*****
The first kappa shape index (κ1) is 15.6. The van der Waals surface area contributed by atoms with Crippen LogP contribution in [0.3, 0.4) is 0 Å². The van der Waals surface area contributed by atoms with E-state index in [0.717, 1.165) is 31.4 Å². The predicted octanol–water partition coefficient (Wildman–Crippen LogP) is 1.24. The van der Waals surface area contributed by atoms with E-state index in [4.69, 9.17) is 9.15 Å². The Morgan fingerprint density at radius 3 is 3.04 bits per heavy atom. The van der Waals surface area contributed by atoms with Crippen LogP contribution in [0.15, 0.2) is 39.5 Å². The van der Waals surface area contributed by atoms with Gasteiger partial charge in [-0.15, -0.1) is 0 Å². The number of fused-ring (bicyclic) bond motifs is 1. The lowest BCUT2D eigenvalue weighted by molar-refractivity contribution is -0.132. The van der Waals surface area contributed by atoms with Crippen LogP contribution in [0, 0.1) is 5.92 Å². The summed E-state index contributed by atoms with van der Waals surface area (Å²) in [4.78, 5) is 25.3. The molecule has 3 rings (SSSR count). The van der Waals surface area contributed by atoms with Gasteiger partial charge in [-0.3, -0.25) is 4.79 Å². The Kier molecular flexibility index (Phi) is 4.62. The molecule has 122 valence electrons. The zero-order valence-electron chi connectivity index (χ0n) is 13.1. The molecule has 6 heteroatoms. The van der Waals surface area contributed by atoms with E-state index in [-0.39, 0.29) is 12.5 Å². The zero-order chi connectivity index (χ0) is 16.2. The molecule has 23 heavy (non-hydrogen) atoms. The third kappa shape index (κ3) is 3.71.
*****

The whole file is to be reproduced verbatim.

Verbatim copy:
The first kappa shape index (κ1) is 15.6. The van der Waals surface area contributed by atoms with Crippen LogP contribution in [0.3, 0.4) is 0 Å². The van der Waals surface area contributed by atoms with E-state index in [0.717, 1.165) is 31.4 Å². The predicted octanol–water partition coefficient (Wildman–Crippen LogP) is 1.24. The van der Waals surface area contributed by atoms with E-state index in [4.69, 9.17) is 9.15 Å². The Morgan fingerprint density at radius 3 is 3.04 bits per heavy atom. The van der Waals surface area contributed by atoms with Crippen LogP contribution in [0.15, 0.2) is 39.5 Å². The van der Waals surface area contributed by atoms with Gasteiger partial charge in [-0.15, -0.1) is 0 Å². The number of fused-ring (bicyclic) bond motifs is 1. The lowest BCUT2D eigenvalue weighted by molar-refractivity contribution is -0.132. The van der Waals surface area contributed by atoms with Crippen LogP contribution in [0, 0.1) is 5.92 Å². The summed E-state index contributed by atoms with van der Waals surface area (Å²) in [4.78, 5) is 25.3. The molecule has 3 rings (SSSR count). The van der Waals surface area contributed by atoms with Gasteiger partial charge in [-0.3, -0.25) is 4.79 Å². The Kier molecular flexibility index (Phi) is 4.62. The molecule has 122 valence electrons. The zero-order valence-electron chi connectivity index (χ0n) is 13.1. The molecule has 6 heteroatoms. The van der Waals surface area contributed by atoms with E-state index in [-0.39, 0.29) is 12.5 Å². The zero-order chi connectivity index (χ0) is 16.2. The molecule has 23 heavy (non-hydrogen) atoms. The third kappa shape index (κ3) is 3.71.